My last lecture of 2018 — “Angular Testing in TDD — Writing a feature guided by a responsible maniac” from Angular Connect

I absolutely LOVE creating new innovative ways to deliver content.

That was my fuel for the past few years, ever since ng-wat I challenged myself
to come up with new ways to deliver lectures.

Taking inspiration from movies, TV, theater, improv (and even the UFC 😮 ).

I always asked myself: “What if…”

What if I can create a rap song about Angular.

What if I can take a format like “The Daily Show” and create something similar called — “The ng-show

What if I can create a stage play about Authentication.

This brought out the best of my creative energies and made me feel happy.

That was one reason I LOVED going to conferences.

Another reason is the chance to meet and interact with people from the Angular community.

Over the years a lot of them became good friends.

The Angular community is like one big loving family, and every event is like a large family reunion.

So often when I got invited to speak at an Angular event, it was hard for me to say no.

I kept thinking about these 2 things — creating something new the will create the WOW effect and meeting my good friends again.

But… it came with a cost.

First, mentally, having a deadline on a “new format no one has done before” became more and more stressful over the years.

I couldn’t really focus on anything else while I had this deadline.

There was always this voice in my head saying:

“Shai, you have a talk/show coming up soon and you didn’t even start working on it, why are you wasting your time instead of working on that?”

My stress levels reached a peak at ng-conf 2017 where I took on 2 major formats at the same event.

Although they were successful, I ended up not sleeping and not enjoying the whole experience because I was too exhausted (physically, mentally and emotionally).

So after that event, I decided that for 2018 I will minimize the amount of events I’m doing a year to 2–3 events.

Looking back, I saw that it takes me around 1 month of work to create a new talk format.

Yep, 3 events = 3 months out of a year dedicated to working on talks.

Plus, every time I end up one talk it takes me a while to get back into the day to day of running a business and pick up from where I left things.

So the loss of momentum probably added more hidden time I didn’t consider.

And if I’m trying to get serious about building a business — there’s the issue of the return of investment.

For instance, this year for ng-conf I worked on a talk called “I switched a map and you’ll never guess what happened next…

After doing that math — that talk cost me personally around 10,000$ in giving up work days (I’m a freelance consultant) and in paying my video editor to edit the (95) videos for the talk itself.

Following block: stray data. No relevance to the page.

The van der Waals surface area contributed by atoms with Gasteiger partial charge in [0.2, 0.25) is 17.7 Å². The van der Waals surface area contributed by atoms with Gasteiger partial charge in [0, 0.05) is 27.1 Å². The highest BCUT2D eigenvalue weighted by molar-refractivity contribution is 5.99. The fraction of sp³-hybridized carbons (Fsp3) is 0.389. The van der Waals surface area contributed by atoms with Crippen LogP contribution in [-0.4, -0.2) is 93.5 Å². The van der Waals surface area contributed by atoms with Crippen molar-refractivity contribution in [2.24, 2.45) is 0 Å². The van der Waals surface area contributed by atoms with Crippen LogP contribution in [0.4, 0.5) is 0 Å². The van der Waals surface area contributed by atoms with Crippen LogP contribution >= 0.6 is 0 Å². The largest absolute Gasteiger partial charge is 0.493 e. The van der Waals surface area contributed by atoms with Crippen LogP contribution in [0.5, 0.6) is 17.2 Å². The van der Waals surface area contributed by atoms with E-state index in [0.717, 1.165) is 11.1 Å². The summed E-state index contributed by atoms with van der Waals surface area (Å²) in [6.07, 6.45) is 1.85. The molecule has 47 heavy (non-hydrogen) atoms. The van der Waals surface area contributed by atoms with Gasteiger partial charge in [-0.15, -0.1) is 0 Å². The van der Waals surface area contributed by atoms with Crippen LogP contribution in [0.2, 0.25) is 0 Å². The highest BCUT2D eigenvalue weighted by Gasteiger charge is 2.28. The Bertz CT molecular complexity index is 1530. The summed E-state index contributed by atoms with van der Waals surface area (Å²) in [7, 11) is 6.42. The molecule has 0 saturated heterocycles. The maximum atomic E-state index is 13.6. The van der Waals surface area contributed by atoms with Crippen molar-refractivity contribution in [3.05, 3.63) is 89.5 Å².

As I’m not getting paid for these talks and RxJS courses are not on my roadmap you could say that there wasn’t any return on investment, at least from a business point of view.

Up until that talk I never calculated how much I’m “losing” in terms of money on each talk I’m submitting to a conference.

I never really cared, because I did it for other reasons.

I wanted to do good for other people, create a better way to teach a complicated subject and in that particular talk — to work with my good friends Pete Bacon Darwin and Mike Brocchi.

And I feel like it did helped a lot of people judging by the reactions to the blog post I wrote about it and the talk itself.

So it was worth it.

But moving forward, I want to be more responsible and only say yes to things that also help me accomplish my goals.

Now, every time I say yes to something — I imagine all the things I’m saying “No” to, and it helps me say more “No” than “Yes”.

So in 2019 I won’t be submitting any new talks, even to my favorite events which are ng-conf and Angular Connect.

I will truly miss meeting my friends and hanging out, but luckily there’s that thing called — the internet 😃

Hanging out with ng-friends (Aaron Frost and Bill Odom) at the bar after Angular Connect (a tradition)

Saying more “No” will also help me to…

5. Take better care of myself and my family

A strong infrastructure affects how a certain product behaves at scale.

Same goes for humans.

I call it — human infrastructure:

It’s our body, mind and soul.

And instead of scale — they affect the quality of our life.

So I decided to take the extra time I’ll have from saying “No” to invest in my human infrastructure.

To take care of my body I need to sleep well (at least 8 hours), eat healthier and exercise often.

To take care of my mind I need to keep re-program it.

This year I decided that instead of trying to read/listen to more and more books and ideas, instead I’ll start re-reading, re-listening and re-watching to old books / videos and life changing ideas I already know, but do not practice enough.

To take care of my soul I need to spend more time loving (myself and others), giving more to others (without expecting anything in return) and spending time on things that makes me happy and fulfilled.

Now I will also have more time to work on my family.

“Work on your family? what are you talking about Shai???”

Relationships for example, requires constant work to maintain and keep from 
falling into stagnation.

Raising children requires lots of patience and investment (and soon there’ll be another one joining our family 😉), so learning how to be a better parent is something that requires active studying and practicing.

And I always remind myself what Simon Sinek said:

“How do children spell love?”


So I want to make sure I’m loving both my wife, children and extended family by spending more meaningful time with them.

A minute before I threw her into the water… 😜

I also really love spending time with friends, having good conversations or just having a laugh.

I plan to do more of these in 2019 as well.

To summarize

  • Life is about creativity, not competition.
  • Think in abundance and not scarcity
  • Say more “NO” to things
  • Focus on the essential and double down on that
  • Take care of your human infrastructure and family


Books that influenced me this year:

Principles, Essentialism, Why we sleep, The science of getting rich, 15 secrets successful people know about time management

People who influenced me (in general):

Tony Robbins, Bob Proctor, Eben Pagan

I hope you’ll have a wonderful and amazing 2019!

Share you insights in the comment, I’d love to hear them.

Happy holidays!